Opportunities for advance withdrawal
Employees who terminate their employment relationship are entitled to their retirement assets saved so far, known as a withdrawal benefit. This is normally directly transferred to the provision institution of the new employer. If the person is giving up work, the money will be transferred to a withdrawal benefits account, which it will stay in until they reach normal retirement age.
Payment of part or all of the retirement savings before reaching retirement age is only possible in the following cases:
- Withdrawing to purchase owner-occupied housing (encouragement of home ownership – WEF)
- Permanently leaving Switzerland. Exception: if you settle in an EU or EFTA country, only the non-mandatory part can be paid
- Taking up self-employment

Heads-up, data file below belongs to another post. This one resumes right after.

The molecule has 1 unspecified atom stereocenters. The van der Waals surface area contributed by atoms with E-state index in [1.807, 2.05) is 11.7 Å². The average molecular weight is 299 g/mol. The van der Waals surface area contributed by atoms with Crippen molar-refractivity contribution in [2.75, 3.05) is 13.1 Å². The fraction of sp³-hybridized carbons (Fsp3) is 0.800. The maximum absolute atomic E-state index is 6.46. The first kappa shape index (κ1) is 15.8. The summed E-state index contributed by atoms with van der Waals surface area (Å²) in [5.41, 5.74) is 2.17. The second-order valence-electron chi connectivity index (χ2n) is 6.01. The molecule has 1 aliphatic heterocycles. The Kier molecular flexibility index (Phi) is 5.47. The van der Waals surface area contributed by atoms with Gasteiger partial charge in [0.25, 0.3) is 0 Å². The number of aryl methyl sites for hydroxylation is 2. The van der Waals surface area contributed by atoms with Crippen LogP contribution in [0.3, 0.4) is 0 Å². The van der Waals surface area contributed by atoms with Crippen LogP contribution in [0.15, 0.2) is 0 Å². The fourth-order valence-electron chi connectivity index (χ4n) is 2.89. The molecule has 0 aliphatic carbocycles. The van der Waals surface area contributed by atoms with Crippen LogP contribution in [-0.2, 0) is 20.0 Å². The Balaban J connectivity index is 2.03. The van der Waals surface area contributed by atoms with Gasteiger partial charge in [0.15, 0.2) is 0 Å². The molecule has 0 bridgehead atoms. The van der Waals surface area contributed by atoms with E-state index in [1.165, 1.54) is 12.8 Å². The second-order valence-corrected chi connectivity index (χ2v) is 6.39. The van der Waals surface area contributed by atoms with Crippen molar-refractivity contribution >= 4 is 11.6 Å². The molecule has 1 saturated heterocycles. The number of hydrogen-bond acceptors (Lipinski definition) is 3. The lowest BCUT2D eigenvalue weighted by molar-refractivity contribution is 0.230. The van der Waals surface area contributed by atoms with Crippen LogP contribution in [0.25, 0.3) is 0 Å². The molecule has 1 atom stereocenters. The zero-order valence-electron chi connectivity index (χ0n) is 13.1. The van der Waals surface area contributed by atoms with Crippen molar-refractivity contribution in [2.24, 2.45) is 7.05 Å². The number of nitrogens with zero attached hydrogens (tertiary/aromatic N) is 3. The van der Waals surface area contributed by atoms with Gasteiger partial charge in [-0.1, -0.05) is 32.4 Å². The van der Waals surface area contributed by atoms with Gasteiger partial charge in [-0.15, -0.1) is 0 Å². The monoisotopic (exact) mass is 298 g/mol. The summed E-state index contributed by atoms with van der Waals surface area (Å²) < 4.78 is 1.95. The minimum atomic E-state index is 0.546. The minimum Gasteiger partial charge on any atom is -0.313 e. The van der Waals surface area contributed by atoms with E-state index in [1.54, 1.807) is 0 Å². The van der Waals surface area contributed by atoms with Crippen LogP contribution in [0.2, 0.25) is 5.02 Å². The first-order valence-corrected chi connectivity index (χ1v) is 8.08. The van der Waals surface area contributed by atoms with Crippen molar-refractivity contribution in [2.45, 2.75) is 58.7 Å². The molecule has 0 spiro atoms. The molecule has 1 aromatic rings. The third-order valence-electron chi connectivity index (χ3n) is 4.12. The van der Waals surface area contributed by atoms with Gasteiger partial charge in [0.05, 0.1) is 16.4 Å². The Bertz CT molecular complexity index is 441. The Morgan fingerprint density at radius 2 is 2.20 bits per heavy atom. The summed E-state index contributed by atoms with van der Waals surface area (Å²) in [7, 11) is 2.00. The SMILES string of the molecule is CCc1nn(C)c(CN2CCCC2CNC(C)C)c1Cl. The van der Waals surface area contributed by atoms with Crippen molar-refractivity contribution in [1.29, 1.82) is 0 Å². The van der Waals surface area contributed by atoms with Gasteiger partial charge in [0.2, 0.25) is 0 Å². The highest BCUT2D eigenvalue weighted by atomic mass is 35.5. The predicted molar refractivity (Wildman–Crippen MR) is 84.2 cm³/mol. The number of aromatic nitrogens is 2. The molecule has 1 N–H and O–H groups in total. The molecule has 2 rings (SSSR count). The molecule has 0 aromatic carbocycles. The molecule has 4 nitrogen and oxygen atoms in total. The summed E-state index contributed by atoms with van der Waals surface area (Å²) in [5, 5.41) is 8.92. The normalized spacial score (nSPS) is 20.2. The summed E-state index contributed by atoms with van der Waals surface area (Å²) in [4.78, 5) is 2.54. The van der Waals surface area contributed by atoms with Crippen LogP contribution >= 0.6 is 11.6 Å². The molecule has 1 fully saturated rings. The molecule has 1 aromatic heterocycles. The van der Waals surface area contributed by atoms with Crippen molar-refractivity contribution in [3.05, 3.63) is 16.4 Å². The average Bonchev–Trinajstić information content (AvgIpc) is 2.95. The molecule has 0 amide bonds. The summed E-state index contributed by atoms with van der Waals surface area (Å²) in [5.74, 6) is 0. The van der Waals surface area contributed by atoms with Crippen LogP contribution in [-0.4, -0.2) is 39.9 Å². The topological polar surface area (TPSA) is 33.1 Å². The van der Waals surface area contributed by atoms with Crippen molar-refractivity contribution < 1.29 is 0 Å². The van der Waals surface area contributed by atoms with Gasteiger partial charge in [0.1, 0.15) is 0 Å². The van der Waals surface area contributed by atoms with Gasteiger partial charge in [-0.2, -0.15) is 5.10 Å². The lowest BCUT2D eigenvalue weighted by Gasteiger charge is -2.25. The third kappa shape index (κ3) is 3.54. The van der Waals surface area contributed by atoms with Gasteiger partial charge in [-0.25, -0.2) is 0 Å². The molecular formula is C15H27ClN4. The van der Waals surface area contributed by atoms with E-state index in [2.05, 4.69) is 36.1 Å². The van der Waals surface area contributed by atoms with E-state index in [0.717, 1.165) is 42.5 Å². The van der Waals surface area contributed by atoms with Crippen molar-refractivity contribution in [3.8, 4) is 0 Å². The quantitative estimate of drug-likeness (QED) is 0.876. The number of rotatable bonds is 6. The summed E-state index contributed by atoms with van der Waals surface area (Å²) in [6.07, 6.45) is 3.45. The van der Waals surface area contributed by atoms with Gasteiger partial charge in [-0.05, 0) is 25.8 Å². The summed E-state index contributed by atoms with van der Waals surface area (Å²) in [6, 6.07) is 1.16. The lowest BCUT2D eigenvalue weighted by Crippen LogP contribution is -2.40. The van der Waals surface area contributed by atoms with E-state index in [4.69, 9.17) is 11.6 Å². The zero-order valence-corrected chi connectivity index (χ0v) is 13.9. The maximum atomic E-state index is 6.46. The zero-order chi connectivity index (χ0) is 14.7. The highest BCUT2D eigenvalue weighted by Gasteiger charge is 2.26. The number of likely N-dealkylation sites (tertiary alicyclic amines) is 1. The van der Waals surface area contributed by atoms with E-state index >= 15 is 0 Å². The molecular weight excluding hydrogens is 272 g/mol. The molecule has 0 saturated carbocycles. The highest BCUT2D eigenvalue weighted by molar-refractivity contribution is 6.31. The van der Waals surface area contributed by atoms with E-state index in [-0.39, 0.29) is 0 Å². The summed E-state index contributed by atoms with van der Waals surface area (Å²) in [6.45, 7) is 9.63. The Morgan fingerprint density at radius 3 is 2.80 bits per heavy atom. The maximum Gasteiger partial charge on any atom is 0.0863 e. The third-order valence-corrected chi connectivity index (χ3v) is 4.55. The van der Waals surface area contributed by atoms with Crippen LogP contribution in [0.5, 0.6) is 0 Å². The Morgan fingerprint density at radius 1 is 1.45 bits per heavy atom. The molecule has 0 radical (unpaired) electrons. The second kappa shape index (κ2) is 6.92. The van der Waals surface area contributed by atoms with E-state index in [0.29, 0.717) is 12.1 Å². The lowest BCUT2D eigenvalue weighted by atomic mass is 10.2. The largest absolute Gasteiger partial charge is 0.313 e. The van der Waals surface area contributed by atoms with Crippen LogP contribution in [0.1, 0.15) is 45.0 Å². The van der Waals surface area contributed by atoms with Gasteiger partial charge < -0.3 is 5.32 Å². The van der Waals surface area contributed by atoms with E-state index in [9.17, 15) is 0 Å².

Withdrawing in advance to support home ownership is only possible once every five years. Retirement assets can only be withdrawn in full up until 50 years of age, after which withdrawal is restricted. The amount you withdraw in advance normally needs to be paid back into the pension fund when you sell the property. Early withdrawal also reduces the retirement pension as well as the survivors’ and invalidity pensions. Alternatively, the capital can only be pledged and therefore not disbursed.
Investment criteria for pension funds